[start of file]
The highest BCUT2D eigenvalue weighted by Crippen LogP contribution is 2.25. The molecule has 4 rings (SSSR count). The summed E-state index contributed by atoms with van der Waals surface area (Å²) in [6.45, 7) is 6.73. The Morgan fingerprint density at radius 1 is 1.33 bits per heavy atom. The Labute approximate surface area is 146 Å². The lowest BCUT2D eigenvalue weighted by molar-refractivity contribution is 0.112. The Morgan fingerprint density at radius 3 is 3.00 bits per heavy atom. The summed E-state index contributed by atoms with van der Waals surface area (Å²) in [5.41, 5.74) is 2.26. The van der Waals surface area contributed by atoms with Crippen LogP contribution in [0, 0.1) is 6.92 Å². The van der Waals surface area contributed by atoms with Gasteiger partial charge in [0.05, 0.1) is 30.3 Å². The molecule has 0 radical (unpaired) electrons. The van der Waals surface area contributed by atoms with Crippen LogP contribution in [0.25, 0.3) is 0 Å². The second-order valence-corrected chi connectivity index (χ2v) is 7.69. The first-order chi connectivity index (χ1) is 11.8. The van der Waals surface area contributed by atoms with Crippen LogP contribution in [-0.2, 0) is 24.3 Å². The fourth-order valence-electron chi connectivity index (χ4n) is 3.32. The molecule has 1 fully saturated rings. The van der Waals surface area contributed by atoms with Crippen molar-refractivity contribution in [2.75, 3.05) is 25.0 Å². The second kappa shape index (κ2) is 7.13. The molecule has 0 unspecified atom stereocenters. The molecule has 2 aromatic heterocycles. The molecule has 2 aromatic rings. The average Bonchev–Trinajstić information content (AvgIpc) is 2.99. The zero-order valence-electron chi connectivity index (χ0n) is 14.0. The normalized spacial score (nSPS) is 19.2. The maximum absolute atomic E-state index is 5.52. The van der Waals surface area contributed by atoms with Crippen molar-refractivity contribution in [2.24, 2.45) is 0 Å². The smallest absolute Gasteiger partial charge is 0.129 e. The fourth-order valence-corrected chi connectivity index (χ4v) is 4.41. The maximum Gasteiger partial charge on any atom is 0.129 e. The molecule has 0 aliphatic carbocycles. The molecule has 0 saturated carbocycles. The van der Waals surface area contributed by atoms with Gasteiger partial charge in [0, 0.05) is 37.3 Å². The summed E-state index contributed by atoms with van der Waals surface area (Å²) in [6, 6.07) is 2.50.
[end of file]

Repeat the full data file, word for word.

The highest BCUT2D eigenvalue weighted by Crippen LogP contribution is 2.25. The molecule has 4 rings (SSSR count). The summed E-state index contributed by atoms with van der Waals surface area (Å²) in [6.45, 7) is 6.73. The Morgan fingerprint density at radius 1 is 1.33 bits per heavy atom. The Labute approximate surface area is 146 Å². The lowest BCUT2D eigenvalue weighted by molar-refractivity contribution is 0.112. The Morgan fingerprint density at radius 3 is 3.00 bits per heavy atom. The summed E-state index contributed by atoms with van der Waals surface area (Å²) in [5.41, 5.74) is 2.26. The van der Waals surface area contributed by atoms with Crippen LogP contribution in [0, 0.1) is 6.92 Å². The van der Waals surface area contributed by atoms with Gasteiger partial charge in [0.05, 0.1) is 30.3 Å². The molecule has 0 radical (unpaired) electrons. The van der Waals surface area contributed by atoms with Crippen LogP contribution in [0.25, 0.3) is 0 Å². The second-order valence-corrected chi connectivity index (χ2v) is 7.69. The first-order chi connectivity index (χ1) is 11.8. The van der Waals surface area contributed by atoms with Crippen LogP contribution in [-0.2, 0) is 24.3 Å². The fourth-order valence-electron chi connectivity index (χ4n) is 3.32. The molecule has 1 fully saturated rings. The van der Waals surface area contributed by atoms with Crippen molar-refractivity contribution in [2.75, 3.05) is 25.0 Å². The second kappa shape index (κ2) is 7.13. The molecule has 0 unspecified atom stereocenters. The molecule has 2 aromatic heterocycles. The molecule has 2 aromatic rings. The average Bonchev–Trinajstić information content (AvgIpc) is 2.99. The zero-order valence-electron chi connectivity index (χ0n) is 14.0. The normalized spacial score (nSPS) is 19.2. The maximum absolute atomic E-state index is 5.52. The van der Waals surface area contributed by atoms with Crippen molar-refractivity contribution in [2.24, 2.45) is 0 Å². The smallest absolute Gasteiger partial charge is 0.129 e. The fourth-order valence-corrected chi connectivity index (χ4v) is 4.41. The maximum Gasteiger partial charge on any atom is 0.129 e. The molecule has 0 aliphatic carbocycles. The molecule has 0 saturated carbocycles. The van der Waals surface area contributed by atoms with Gasteiger partial charge in [0, 0.05) is 37.3 Å². The summed E-state index contributed by atoms with van der Waals surface area (Å²) in [6, 6.07) is 2.50.